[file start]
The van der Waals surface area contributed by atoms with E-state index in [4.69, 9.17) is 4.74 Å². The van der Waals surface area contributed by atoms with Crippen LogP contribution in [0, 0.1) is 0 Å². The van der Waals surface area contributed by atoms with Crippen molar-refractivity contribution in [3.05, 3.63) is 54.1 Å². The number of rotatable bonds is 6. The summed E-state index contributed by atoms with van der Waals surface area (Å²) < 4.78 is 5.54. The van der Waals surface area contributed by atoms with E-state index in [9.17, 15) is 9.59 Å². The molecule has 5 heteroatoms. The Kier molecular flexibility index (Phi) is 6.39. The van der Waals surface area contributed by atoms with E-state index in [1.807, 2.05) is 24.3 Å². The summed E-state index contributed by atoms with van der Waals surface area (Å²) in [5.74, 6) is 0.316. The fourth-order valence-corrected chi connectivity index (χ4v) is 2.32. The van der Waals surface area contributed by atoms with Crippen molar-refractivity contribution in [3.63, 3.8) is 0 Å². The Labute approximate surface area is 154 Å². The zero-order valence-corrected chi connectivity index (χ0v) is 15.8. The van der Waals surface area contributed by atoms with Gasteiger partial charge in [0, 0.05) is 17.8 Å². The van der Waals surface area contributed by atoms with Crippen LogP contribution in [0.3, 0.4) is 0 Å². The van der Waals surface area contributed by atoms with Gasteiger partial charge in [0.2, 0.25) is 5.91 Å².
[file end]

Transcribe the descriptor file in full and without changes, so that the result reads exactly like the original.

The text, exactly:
The van der Waals surface area contributed by atoms with E-state index in [4.69, 9.17) is 4.74 Å². The van der Waals surface area contributed by atoms with Crippen LogP contribution in [0, 0.1) is 0 Å². The van der Waals surface area contributed by atoms with Crippen molar-refractivity contribution in [3.05, 3.63) is 54.1 Å². The number of rotatable bonds is 6. The summed E-state index contributed by atoms with van der Waals surface area (Å²) < 4.78 is 5.54. The van der Waals surface area contributed by atoms with E-state index in [9.17, 15) is 9.59 Å². The molecule has 5 heteroatoms. The Kier molecular flexibility index (Phi) is 6.39. The van der Waals surface area contributed by atoms with E-state index in [1.807, 2.05) is 24.3 Å². The summed E-state index contributed by atoms with van der Waals surface area (Å²) in [5.74, 6) is 0.316. The fourth-order valence-corrected chi connectivity index (χ4v) is 2.32. The van der Waals surface area contributed by atoms with Crippen molar-refractivity contribution in [3.63, 3.8) is 0 Å². The Labute approximate surface area is 154 Å². The zero-order valence-corrected chi connectivity index (χ0v) is 15.8. The van der Waals surface area contributed by atoms with Gasteiger partial charge in [0, 0.05) is 17.8 Å². The van der Waals surface area contributed by atoms with Crippen LogP contribution in [0.3, 0.4) is 0 Å². The van der Waals surface area contributed by atoms with Gasteiger partial charge in [0.2, 0.25) is 5.91 Å².